Paul Pierce: The League Can't Handle the Truth

Richard Le@rle1993Contributor IIIJanuary 18, 2011

BOSTON, MA - JANUARY 17:  Paul Pierce #34, Kevin Garnett #5 and Shaquille O'Neal #36 of the Boston Celtics talk on the bench in the first quarter against the Orlando Magic on January 17, 2011 at the TD Garden in Boston, Massachusetts.  NOTE TO USER: User expressly acknowledges and agrees that, by downloading and/or using this Photograph, User is consenting to the terms and conditions of the Getty Images License Agreement.  (Photo by Elsa/Getty Images)
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In the current era of NBA purists, analysts, and observers, it is clear that many of the articles regarding the players and their on and off the court antics are written to label these players under certain stereotypes. It is under this mantra of writing that players like Chris Bosh are unfairly labeled as poor defenders or rebounders despite upward trends in these areas that remain unnoticed to the casual NBA fan.

It is because of this style of reporting by less than adequate writers that under-the-radar players like Luol Deng have received little to no praise for returning to form and recovering from the stigma of being disappointments since the signing of huge contracts (i.e. Rudy Gay's continual improvement since his huge extension, Baron Davis' recent return to form, etc...). The focus is always on the flashiest players with the biggest names under the biggest spotlights.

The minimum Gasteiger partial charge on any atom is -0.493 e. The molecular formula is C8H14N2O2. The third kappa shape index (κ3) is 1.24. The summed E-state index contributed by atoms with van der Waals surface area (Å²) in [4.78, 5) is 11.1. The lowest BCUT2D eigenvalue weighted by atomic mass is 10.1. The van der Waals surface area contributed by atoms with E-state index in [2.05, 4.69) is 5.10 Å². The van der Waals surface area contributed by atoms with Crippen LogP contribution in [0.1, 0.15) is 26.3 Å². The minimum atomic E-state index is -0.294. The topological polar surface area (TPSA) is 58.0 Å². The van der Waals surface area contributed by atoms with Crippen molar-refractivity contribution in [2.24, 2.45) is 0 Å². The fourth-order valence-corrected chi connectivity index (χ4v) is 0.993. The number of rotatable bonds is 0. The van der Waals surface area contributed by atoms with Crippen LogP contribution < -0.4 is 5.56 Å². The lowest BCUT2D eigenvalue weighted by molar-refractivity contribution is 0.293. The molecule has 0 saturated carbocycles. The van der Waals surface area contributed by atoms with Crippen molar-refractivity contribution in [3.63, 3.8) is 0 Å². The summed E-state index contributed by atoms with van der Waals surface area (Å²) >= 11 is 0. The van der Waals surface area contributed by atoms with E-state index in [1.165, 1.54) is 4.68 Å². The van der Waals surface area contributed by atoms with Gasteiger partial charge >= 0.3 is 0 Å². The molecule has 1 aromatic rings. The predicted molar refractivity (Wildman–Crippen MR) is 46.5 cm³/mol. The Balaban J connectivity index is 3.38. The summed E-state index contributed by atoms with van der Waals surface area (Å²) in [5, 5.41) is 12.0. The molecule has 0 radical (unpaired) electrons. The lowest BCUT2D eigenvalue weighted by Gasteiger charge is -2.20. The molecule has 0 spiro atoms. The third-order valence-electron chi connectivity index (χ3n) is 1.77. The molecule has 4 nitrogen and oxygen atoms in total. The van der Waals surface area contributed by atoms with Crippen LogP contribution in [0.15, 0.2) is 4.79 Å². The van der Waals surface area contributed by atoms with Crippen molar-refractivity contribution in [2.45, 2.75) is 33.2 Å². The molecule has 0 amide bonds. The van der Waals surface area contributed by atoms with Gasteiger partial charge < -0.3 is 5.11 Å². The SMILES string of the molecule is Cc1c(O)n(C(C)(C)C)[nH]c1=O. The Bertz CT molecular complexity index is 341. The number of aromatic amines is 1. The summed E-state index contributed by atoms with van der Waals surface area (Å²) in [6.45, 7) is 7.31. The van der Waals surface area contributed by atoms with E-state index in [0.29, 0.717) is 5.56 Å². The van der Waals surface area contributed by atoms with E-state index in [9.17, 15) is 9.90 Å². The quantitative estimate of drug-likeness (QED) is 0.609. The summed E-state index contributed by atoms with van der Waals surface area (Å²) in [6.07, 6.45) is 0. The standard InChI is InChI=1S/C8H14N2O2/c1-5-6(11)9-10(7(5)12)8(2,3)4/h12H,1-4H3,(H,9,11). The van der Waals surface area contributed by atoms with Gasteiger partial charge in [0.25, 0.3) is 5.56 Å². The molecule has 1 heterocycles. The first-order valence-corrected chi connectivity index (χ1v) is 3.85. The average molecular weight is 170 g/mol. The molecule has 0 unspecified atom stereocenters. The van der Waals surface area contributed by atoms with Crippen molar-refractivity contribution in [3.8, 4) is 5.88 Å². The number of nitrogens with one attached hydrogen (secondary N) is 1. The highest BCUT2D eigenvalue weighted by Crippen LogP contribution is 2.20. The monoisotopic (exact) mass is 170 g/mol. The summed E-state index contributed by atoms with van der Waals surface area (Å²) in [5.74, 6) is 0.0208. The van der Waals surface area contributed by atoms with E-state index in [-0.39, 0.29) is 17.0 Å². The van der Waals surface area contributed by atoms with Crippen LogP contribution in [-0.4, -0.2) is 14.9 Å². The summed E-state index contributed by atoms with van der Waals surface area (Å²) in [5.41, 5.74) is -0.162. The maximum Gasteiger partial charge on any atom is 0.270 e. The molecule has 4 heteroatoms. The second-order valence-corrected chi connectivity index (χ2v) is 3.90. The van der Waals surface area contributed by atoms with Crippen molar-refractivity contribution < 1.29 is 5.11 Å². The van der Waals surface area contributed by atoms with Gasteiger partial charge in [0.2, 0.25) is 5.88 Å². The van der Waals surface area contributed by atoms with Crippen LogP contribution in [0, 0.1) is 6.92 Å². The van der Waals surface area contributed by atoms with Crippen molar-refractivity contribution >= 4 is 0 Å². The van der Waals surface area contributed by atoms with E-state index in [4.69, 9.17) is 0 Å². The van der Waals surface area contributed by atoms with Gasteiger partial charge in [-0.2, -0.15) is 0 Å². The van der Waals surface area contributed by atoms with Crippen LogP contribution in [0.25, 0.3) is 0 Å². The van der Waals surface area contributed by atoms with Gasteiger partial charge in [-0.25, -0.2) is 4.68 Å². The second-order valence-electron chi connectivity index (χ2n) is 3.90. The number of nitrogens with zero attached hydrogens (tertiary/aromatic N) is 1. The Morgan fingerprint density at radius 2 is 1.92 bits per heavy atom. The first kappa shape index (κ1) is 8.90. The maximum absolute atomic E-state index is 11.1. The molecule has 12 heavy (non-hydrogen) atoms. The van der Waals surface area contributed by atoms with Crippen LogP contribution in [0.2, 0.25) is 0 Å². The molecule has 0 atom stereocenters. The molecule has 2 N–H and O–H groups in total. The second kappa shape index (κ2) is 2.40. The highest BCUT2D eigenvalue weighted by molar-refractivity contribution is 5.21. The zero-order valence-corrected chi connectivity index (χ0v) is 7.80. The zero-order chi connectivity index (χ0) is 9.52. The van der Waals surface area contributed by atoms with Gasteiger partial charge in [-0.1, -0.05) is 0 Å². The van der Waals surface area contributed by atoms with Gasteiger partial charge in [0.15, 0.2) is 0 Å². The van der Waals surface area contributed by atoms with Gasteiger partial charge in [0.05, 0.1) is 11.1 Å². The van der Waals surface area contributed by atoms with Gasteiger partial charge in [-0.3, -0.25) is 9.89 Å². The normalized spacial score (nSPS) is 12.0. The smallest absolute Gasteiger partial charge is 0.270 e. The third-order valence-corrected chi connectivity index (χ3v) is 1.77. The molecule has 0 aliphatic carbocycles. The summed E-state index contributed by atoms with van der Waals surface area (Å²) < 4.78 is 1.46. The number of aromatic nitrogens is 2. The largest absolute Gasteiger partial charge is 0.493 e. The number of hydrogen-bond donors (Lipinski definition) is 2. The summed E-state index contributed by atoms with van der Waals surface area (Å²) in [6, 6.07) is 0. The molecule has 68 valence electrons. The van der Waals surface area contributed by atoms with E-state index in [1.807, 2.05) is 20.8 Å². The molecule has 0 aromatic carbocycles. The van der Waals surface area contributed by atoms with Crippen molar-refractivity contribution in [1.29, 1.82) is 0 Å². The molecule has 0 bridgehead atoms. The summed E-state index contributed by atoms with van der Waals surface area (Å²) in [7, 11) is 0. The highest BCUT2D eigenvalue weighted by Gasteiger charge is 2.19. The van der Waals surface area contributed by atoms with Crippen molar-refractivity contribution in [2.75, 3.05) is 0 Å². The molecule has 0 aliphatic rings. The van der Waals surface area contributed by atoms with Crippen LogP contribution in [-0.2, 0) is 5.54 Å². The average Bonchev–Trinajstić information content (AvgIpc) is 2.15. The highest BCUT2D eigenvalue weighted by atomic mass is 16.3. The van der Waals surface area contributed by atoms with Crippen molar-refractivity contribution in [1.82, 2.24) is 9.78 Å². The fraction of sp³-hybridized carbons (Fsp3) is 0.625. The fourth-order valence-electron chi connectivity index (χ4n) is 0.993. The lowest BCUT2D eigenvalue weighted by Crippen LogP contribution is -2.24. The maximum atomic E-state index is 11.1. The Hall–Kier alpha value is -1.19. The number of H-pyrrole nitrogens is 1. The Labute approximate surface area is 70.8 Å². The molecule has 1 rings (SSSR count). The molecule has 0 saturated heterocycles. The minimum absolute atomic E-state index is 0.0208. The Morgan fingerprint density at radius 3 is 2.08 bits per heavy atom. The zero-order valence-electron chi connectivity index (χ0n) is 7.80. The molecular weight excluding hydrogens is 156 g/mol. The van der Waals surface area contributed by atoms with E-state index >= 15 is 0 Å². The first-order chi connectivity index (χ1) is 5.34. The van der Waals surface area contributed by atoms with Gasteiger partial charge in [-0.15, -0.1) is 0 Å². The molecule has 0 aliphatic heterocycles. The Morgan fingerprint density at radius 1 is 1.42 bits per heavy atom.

While this reporting focus is not without its own merits and logical reasoning, it is also important to recognize players who receive little fanfare in the way of media attention while also paying occasional tribute to players whose roles are vastly altered compared to their glorious pasts.

Paul Pierce is recognized today as one of the most versatile veterans in the league. It is not uncommon knowledge that Paul Pierce is a clutch finisher who can do everything on the court. However, it was not until the acquiring of Kevin Garnett and Ray Allen by the Celtics that Paul Pierce began to be recognized as a winner.

Before their arrival, Paul Pierce had the unfortunate stigma of being labeled a good player on a bad team. Players of lesser stature such as Michael Redd, Corey Maggette, and Gerald Wallace all fit the exact same stereotype. I believe that Paul Pierce is, and was always, a winner and superstar in the same light the media has always portrayed players like Chris Paul, Dwyane Wade, and Deron Williams.

BOSTON, MA - JANUARY 07:  Paul Pierce #34 of the Boston Celtics looks on in the first quarter against the Toronto Raptors on January 7, 2011 at the TD Garden in Boston, Massachusetts. NOTE TO USER: User expressly acknowledges and agrees that, by downloadi